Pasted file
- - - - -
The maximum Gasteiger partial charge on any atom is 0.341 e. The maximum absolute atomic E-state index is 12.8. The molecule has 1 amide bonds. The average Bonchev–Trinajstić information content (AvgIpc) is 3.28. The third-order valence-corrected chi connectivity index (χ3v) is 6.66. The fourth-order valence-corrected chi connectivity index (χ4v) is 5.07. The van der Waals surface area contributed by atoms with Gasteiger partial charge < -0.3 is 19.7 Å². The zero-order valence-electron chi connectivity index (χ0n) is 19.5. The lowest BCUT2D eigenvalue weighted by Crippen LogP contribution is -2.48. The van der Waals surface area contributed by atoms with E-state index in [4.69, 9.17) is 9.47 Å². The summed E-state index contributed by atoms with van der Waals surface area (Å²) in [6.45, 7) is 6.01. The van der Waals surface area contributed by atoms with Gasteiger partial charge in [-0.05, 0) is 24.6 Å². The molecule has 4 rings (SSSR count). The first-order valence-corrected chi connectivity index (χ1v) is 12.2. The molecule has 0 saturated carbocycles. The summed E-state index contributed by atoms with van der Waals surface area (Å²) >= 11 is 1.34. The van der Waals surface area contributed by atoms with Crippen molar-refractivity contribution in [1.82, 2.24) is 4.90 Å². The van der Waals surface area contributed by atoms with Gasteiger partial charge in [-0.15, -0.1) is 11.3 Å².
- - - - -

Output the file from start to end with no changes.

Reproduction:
The maximum Gasteiger partial charge on any atom is 0.341 e. The maximum absolute atomic E-state index is 12.8. The molecule has 1 amide bonds. The average Bonchev–Trinajstić information content (AvgIpc) is 3.28. The third-order valence-corrected chi connectivity index (χ3v) is 6.66. The fourth-order valence-corrected chi connectivity index (χ4v) is 5.07. The van der Waals surface area contributed by atoms with Gasteiger partial charge < -0.3 is 19.7 Å². The zero-order valence-electron chi connectivity index (χ0n) is 19.5. The lowest BCUT2D eigenvalue weighted by Crippen LogP contribution is -2.48. The van der Waals surface area contributed by atoms with E-state index in [4.69, 9.17) is 9.47 Å². The summed E-state index contributed by atoms with van der Waals surface area (Å²) in [6.45, 7) is 6.01. The van der Waals surface area contributed by atoms with Gasteiger partial charge in [-0.05, 0) is 24.6 Å². The molecule has 4 rings (SSSR count). The first-order valence-corrected chi connectivity index (χ1v) is 12.2. The molecule has 0 saturated carbocycles. The summed E-state index contributed by atoms with van der Waals surface area (Å²) >= 11 is 1.34. The van der Waals surface area contributed by atoms with Crippen molar-refractivity contribution in [1.82, 2.24) is 4.90 Å². The van der Waals surface area contributed by atoms with Gasteiger partial charge in [-0.15, -0.1) is 11.3 Å².